When you are working with animals and altering their genetic makeup, you begin to become inured to the various phenotypes you may see around you.  For example, if working in a neuro lab, it may become run-of-the-mill to see mice seize (this has happened to me).

One mouse model I was reading up on ablated pericytes, which stabilize capillaries and other small vasculature.  These mice would die in 2 months from global internal bleeding.

Another mouse model I worked with, again, for a neuro lab, literally went insane.  It had no fear, due to improper amygdala connections, and would run around like it was on amphetamines before seizing.  These mice typically did not last longer than a month and a half.

We were trying to develop a model for facial angiofibromas for patients with TSC, and caused elevated mTOR activation in fibroblasts in mouse skin.  These mice would develop loose, flappy skin that would itch and tear easily.  They were literally uncomfortable in their own skin and at times would attempt to scratch it off.  Not to mention the females had a fifty percent chance of developing ascites at a late age.

We scientists do not just witness these vignettes of suffering, but think long and hard about how we will make it happen and how we will show it happened.  This wears on a person more than words can describe.

The daily grind of a scientist is looking at the image above, recognizing that you were the one to bring about this physical change which dominates how an animal views its world, and moving forward with trying to parse out the mechanisms by which it occurred.  All this gets processed, at some level, with each glance in the microscope, each mouse handled, and each manuscript submitted.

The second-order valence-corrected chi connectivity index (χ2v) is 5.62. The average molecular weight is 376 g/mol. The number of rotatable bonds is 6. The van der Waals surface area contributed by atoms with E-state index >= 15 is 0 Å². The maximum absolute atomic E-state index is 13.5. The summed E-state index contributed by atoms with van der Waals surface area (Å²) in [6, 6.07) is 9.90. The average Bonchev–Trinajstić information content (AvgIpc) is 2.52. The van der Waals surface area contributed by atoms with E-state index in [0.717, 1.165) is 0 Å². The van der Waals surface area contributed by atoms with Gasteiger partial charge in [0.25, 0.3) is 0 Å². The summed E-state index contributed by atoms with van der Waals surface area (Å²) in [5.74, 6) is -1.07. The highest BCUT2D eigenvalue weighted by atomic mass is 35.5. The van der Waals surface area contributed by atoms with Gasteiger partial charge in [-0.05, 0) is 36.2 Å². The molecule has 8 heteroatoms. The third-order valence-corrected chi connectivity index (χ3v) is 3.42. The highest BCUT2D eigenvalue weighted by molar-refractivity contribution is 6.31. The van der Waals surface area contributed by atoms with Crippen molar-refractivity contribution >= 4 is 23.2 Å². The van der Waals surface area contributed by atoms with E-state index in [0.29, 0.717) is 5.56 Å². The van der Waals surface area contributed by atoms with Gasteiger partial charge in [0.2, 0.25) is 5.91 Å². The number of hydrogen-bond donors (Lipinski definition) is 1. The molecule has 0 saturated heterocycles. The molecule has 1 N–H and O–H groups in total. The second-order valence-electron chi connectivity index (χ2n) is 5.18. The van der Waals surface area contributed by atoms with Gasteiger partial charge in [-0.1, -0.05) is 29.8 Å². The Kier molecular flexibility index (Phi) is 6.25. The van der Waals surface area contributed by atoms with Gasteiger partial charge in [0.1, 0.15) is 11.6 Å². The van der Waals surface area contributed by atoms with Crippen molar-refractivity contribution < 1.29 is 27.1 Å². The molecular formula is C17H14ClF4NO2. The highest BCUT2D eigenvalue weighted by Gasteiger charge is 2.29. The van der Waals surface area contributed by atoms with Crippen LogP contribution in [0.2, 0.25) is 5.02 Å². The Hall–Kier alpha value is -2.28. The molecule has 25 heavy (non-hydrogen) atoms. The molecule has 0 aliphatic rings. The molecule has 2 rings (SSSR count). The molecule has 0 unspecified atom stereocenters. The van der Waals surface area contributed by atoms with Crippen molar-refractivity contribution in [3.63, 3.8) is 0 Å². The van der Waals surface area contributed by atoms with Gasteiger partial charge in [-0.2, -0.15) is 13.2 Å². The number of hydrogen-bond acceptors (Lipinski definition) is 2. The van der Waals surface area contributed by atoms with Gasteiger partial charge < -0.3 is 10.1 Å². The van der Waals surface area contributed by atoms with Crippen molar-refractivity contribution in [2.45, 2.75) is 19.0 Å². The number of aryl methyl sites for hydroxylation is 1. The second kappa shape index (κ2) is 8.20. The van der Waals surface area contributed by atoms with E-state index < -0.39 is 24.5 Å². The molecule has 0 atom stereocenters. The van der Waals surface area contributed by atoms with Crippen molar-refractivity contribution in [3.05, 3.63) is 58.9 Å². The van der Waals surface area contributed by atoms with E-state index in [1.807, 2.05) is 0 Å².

UC San Diego grad student Amay Bandodkar invents temporary tattoo that monitor diabetics’ glucose levels

This could be fantastic for diabetics! Props to the genius behind this: Amay Bandodkar.

Universal Journal Review

Science Alert: Engineers from the University of California, San Diego have developed an ultra-thin temporary tattoo that can painlessly and accurately monitor the glucose levels of diabetics.

The flexible device costs just a few cents and lasts for a day at a time, and early tests have shown that it’s just as sensitive as a finger-prick test.

But even cooler is the fact that the system works without blood, by extracting and measuring the glucose from the fluid in between skin cells, and could eventually be adapted to detect other important metabolites in the body, or deliver medicine.


View original post

The Future: Virtual Reality, Computational Biology, and You

Yesterday, I opened up my brand new 7 dollar Google Cardboard. This nifty little device, made of innocuous cuts of cardboard, a few magnets, and some lenses, can take any smartphone and convert it into a virtual reality device, similar to the Oculus Rift (though for a MUCH lower price). While there are still only a handful of apps available, and you can’t use it for too long before becoming a bit queasy, the potential of this device is incredible.


You will get that look on your face when you first step into virtual reality.

Most of the apps you find are what you might expect: riding a virtual roller coaster, taking a virtual tour of the palace of Versailles, and even a rudimentary zombie first-person shooter. What really caught my attention though was an app called Orbulus. Users can upload 360 photos, which can be taken using any smartphone and Google Camera, which creates “photospheres.” If you step into one of these photospheres using Google Cardboard, it is as if you are standing exactly where the picture was taken. Last night, in the space of five minutes, I was looking at the glittering lights of the Eiffel Tower, then was transported to a tiny comic book shop in Tokyo. Each scene is incredibly immersive.